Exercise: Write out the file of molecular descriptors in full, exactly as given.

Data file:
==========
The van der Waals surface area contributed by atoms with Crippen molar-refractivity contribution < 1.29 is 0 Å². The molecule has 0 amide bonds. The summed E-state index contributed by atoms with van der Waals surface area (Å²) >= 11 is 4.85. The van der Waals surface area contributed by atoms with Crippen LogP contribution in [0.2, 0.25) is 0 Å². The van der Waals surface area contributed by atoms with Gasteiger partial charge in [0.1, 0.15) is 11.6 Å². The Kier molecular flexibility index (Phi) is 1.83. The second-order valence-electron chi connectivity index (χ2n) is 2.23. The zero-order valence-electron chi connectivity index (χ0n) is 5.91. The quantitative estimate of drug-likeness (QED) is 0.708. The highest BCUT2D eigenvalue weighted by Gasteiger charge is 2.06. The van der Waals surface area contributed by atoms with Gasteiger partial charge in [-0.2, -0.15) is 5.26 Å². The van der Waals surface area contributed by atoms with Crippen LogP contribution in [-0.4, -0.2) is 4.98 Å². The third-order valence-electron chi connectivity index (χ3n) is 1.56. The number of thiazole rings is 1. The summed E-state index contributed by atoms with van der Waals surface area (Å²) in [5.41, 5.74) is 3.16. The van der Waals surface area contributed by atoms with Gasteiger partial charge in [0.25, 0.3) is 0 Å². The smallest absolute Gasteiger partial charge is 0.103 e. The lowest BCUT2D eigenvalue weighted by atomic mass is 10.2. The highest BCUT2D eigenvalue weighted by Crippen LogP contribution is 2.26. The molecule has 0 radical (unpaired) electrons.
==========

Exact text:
The van der Waals surface area contributed by atoms with Crippen molar-refractivity contribution < 1.29 is 0 Å². The molecule has 0 amide bonds. The summed E-state index contributed by atoms with van der Waals surface area (Å²) >= 11 is 4.85. The van der Waals surface area contributed by atoms with Crippen LogP contribution in [0.2, 0.25) is 0 Å². The van der Waals surface area contributed by atoms with Gasteiger partial charge in [0.1, 0.15) is 11.6 Å². The Kier molecular flexibility index (Phi) is 1.83. The second-order valence-electron chi connectivity index (χ2n) is 2.23. The zero-order valence-electron chi connectivity index (χ0n) is 5.91. The quantitative estimate of drug-likeness (QED) is 0.708. The highest BCUT2D eigenvalue weighted by Gasteiger charge is 2.06. The van der Waals surface area contributed by atoms with Gasteiger partial charge in [-0.2, -0.15) is 5.26 Å². The van der Waals surface area contributed by atoms with Crippen LogP contribution in [-0.4, -0.2) is 4.98 Å². The third-order valence-electron chi connectivity index (χ3n) is 1.56. The number of thiazole rings is 1. The summed E-state index contributed by atoms with van der Waals surface area (Å²) in [5.41, 5.74) is 3.16. The van der Waals surface area contributed by atoms with Gasteiger partial charge in [0.25, 0.3) is 0 Å². The smallest absolute Gasteiger partial charge is 0.103 e. The lowest BCUT2D eigenvalue weighted by atomic mass is 10.2. The highest BCUT2D eigenvalue weighted by Crippen LogP contribution is 2.26. The molecule has 0 radical (unpaired) electrons.